9 fundamental things that good lawyers have

There are a few dozen types of lawyers, and different practice areas have different skill sets. For example, what makes a good/bad trial lawyer may be different from what makes a good/bad transactional lawyer. (Read more: David Leon, licensed to practice in Texas (1996) and New York (2010). What makes a good lawyer? Answered April 27, 2016. https://www.quora.com/What-makes-a-good-lawyer)

That being said, here are some of the fundamentals:

Legal knowledge, and ability. Law is complicated. Laws are complex, convoluted and intertwined. If you know a practice area's statutes, plus the quirks that go along with the statutes, and the cases that interpret them, and the interactions with other areas, you're better than most. If you have the mental ability to parse these things out, and know how, when and where to look, you're ahead of the game. Some of law practice is knowing the law. Much of law practice is forcing your fact pattern to fit into that statute that doesn't quite address what you want. You also have to be able to ferret out what is actually relevant to the case and weed out what isn't relevant.

Ethics. If your lawyer has an attitude that, "I would rather be broke than disbarred" then you have a good lawyer. You don't want a lawyer taking a matter beyond their skill set, taking unnecessary risks, or forcing you to settle quickly, or over billing because they're worried about their light bill. Further, you don't really want a "win at all costs" lawyer, despite what TV and movies sell you. Sure, your lawyer could murder witnesses, forge documents, plant evidence and bribe public officials, but that might lead to bigger problems down the road.

Preparation and perspiration. I can't stress this one enough. Laziness is deadly in law practice. You skim the wrong pages in a document and miss something. You procrastinate and blow an important deadline. You show up to court and didn't do your homework, don't know that the case you're relying on was overturned on appeal, don't know the facts, didn't work up the case, etc.

Sense of appropriateness. This one is a little harder to explain. You want a lawyer who is capable of explaining cost benefit analysis to you. Sure you can spend hundreds of thousands of dollars on a case. But if the amount in controversy is paltry, your lawyer didn't do you any favors by accepting and prosecuting the case when you weren't thinking clearly. Yes, you're mad that so and so caused a $100 scratch to the paint in your car. Did your lawyer really have to spend $100,000 prosecuting it?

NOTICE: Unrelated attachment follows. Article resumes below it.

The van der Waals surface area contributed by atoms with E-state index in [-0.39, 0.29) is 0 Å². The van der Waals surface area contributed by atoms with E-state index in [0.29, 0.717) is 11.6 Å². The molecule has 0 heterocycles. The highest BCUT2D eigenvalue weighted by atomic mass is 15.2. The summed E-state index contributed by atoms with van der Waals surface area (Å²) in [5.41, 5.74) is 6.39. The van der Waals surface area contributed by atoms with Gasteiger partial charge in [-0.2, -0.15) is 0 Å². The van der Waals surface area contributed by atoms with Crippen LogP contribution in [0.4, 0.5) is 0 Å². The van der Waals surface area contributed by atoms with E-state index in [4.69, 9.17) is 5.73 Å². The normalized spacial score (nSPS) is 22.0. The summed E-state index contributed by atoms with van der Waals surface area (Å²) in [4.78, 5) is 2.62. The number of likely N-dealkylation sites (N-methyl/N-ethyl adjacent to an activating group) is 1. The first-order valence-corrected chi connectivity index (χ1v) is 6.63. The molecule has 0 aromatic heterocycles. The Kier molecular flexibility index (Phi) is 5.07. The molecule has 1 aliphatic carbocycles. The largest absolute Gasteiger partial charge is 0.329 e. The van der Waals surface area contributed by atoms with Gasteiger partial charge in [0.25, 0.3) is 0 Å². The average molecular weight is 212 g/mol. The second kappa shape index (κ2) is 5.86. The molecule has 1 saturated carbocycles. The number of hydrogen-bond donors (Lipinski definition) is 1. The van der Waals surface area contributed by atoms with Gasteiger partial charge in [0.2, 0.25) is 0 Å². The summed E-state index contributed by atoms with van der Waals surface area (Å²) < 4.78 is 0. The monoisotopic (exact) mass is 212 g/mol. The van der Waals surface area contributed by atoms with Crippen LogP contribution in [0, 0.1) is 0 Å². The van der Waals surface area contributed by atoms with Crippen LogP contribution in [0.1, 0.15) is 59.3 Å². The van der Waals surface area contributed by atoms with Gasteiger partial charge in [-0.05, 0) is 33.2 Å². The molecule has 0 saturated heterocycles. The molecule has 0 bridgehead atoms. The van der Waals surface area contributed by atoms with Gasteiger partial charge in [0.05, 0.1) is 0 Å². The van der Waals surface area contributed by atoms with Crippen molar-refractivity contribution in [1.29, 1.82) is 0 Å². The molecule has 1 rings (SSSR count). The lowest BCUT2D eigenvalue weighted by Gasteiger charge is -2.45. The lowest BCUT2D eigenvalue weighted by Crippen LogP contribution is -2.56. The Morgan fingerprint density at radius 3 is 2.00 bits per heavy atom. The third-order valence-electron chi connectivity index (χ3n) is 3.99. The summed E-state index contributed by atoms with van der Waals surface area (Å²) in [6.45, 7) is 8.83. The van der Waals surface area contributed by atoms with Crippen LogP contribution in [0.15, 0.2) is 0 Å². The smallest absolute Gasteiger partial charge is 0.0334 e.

Ability to communicate. You can have the smartest lawyer in the world. If s/he cannot communicate with you, or with opposing counsel, or a court, you may be in for a bad time. Lawyers only have words to sell. If you can't string them into a coherent thought, or put them together in such a way as to sell your point, you won't be that great of an advocate for your client--even if you know the law.

Candor. Many people think their lawyer should be their cheerleader. That's only true some of the time. Many times, your lawyer has to also has to give you a rather uncomfortable face slap of reality. If this is your ninth DWI, there's a video of you chugging a gallon of vodka at the red light camera as you swerve into traffic just before you hit the police car, don't expect to have a pleasant meeting at your lawyer's office. Sometimes your lawyer has to tell you things that your otherwise well meaning, but enabling, friends and family won't. Sometimes your lawyer has to be the one to tell you things aren't going to be okay.

Availability. Lawyers are busy. Law practice is busy. Many lawyers, great as they are, do not have the ability to say "no" even when they don't have the time to work up a case. Even if you have the best legal mind, but can't get around to returning your client's phone calls, you're not the best lawyer for the job.

Empathy. This one is difficult. A lawyer has to see things from the client's point of view, the opposing counsel's point of view and most importantly, what a neutral (judge/jury) will think. An even bigger skill set is to be able to talk to each side with their point of view in mind.

Reputation and respect. There are lawyers with great skills, but they're well known for being untrustworthy or impossible to work with. Trust and reputation go a long way. If you need an extension and opposing counsel is a well known jerk, guess who isn't getting that extension. If opposing counsel is a well known liar, no one will trust him/her when you need them to. A lawyer with a reputation for being trustworthy may be able to fix a problem with a phone call vs one who always has to settle things in the court room. (Read more: David Leon, licensed to practice in Texas (1996) and New York (2010). What makes a good lawyer? Answered April 27, 2016. https://www.quora.com/What-makes-a-good-lawyer)